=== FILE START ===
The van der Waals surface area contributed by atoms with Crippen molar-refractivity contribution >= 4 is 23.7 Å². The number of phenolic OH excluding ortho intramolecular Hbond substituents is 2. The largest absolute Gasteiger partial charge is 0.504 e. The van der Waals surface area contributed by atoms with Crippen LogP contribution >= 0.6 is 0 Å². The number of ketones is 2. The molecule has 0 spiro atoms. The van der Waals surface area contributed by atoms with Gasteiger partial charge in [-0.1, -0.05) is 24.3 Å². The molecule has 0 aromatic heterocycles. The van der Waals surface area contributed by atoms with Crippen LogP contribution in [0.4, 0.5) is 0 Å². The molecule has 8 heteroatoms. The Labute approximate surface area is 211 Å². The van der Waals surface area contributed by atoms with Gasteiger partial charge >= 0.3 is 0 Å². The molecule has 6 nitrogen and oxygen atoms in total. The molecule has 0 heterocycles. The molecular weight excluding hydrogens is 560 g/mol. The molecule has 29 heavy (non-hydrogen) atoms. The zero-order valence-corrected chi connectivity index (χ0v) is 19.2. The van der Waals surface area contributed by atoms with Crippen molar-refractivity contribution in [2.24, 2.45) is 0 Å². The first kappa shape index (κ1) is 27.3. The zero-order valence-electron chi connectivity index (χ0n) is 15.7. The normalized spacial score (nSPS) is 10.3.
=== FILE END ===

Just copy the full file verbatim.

The van der Waals surface area contributed by atoms with Crippen molar-refractivity contribution >= 4 is 23.7 Å². The number of phenolic OH excluding ortho intramolecular Hbond substituents is 2. The largest absolute Gasteiger partial charge is 0.504 e. The van der Waals surface area contributed by atoms with Crippen LogP contribution >= 0.6 is 0 Å². The number of ketones is 2. The molecule has 0 spiro atoms. The van der Waals surface area contributed by atoms with Gasteiger partial charge in [-0.1, -0.05) is 24.3 Å². The molecule has 0 aromatic heterocycles. The van der Waals surface area contributed by atoms with Crippen LogP contribution in [0.4, 0.5) is 0 Å². The molecule has 8 heteroatoms. The Labute approximate surface area is 211 Å². The van der Waals surface area contributed by atoms with Gasteiger partial charge >= 0.3 is 0 Å². The molecule has 6 nitrogen and oxygen atoms in total. The molecule has 0 heterocycles. The molecular weight excluding hydrogens is 560 g/mol. The molecule has 29 heavy (non-hydrogen) atoms. The zero-order valence-corrected chi connectivity index (χ0v) is 19.2. The van der Waals surface area contributed by atoms with Crippen molar-refractivity contribution in [2.24, 2.45) is 0 Å². The first kappa shape index (κ1) is 27.3. The zero-order valence-electron chi connectivity index (χ0n) is 15.7. The normalized spacial score (nSPS) is 10.3.